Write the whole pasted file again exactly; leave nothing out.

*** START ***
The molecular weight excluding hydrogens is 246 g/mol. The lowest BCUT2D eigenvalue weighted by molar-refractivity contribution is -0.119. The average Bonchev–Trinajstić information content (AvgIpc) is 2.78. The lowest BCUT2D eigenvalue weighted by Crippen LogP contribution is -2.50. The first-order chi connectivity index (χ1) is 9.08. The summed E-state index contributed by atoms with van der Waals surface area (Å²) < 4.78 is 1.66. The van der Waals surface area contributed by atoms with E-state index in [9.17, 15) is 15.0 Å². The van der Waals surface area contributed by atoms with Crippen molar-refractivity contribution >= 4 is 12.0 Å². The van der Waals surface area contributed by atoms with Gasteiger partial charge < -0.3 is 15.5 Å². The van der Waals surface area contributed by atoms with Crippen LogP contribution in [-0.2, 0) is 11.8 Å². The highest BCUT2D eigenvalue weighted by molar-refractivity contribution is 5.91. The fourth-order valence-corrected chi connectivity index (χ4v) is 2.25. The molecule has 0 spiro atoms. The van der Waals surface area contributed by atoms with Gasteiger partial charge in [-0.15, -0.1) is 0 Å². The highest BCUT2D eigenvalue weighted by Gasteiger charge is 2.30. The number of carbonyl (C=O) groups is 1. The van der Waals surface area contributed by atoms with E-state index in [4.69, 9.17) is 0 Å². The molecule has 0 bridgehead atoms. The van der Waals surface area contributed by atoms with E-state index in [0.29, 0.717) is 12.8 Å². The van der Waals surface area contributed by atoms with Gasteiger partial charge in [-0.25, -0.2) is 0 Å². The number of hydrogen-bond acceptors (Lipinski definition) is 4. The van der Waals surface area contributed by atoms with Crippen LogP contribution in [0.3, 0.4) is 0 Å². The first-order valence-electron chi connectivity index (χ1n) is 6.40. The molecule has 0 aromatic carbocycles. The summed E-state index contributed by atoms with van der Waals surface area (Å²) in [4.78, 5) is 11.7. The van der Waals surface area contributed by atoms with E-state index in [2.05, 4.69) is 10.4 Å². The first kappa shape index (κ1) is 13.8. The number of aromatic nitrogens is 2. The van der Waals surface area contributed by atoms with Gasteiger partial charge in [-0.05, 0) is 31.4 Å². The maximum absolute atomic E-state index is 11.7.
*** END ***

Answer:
The molecular weight excluding hydrogens is 246 g/mol. The lowest BCUT2D eigenvalue weighted by molar-refractivity contribution is -0.119. The average Bonchev–Trinajstić information content (AvgIpc) is 2.78. The lowest BCUT2D eigenvalue weighted by Crippen LogP contribution is -2.50. The first-order chi connectivity index (χ1) is 9.08. The summed E-state index contributed by atoms with van der Waals surface area (Å²) < 4.78 is 1.66. The van der Waals surface area contributed by atoms with E-state index in [9.17, 15) is 15.0 Å². The van der Waals surface area contributed by atoms with Crippen molar-refractivity contribution >= 4 is 12.0 Å². The van der Waals surface area contributed by atoms with Gasteiger partial charge < -0.3 is 15.5 Å². The van der Waals surface area contributed by atoms with Crippen LogP contribution in [-0.2, 0) is 11.8 Å². The highest BCUT2D eigenvalue weighted by molar-refractivity contribution is 5.91. The fourth-order valence-corrected chi connectivity index (χ4v) is 2.25. The molecule has 0 spiro atoms. The van der Waals surface area contributed by atoms with Gasteiger partial charge in [-0.15, -0.1) is 0 Å². The highest BCUT2D eigenvalue weighted by Gasteiger charge is 2.30. The number of carbonyl (C=O) groups is 1. The van der Waals surface area contributed by atoms with E-state index in [4.69, 9.17) is 0 Å². The molecule has 0 bridgehead atoms. The van der Waals surface area contributed by atoms with E-state index in [0.29, 0.717) is 12.8 Å². The van der Waals surface area contributed by atoms with Gasteiger partial charge in [-0.25, -0.2) is 0 Å². The number of hydrogen-bond acceptors (Lipinski definition) is 4. The van der Waals surface area contributed by atoms with Crippen LogP contribution in [0.3, 0.4) is 0 Å². The first-order valence-electron chi connectivity index (χ1n) is 6.40. The molecule has 0 aromatic carbocycles. The summed E-state index contributed by atoms with van der Waals surface area (Å²) in [4.78, 5) is 11.7. The van der Waals surface area contributed by atoms with E-state index in [2.05, 4.69) is 10.4 Å². The first kappa shape index (κ1) is 13.8. The number of aromatic nitrogens is 2. The van der Waals surface area contributed by atoms with Gasteiger partial charge in [-0.05, 0) is 31.4 Å². The maximum absolute atomic E-state index is 11.7.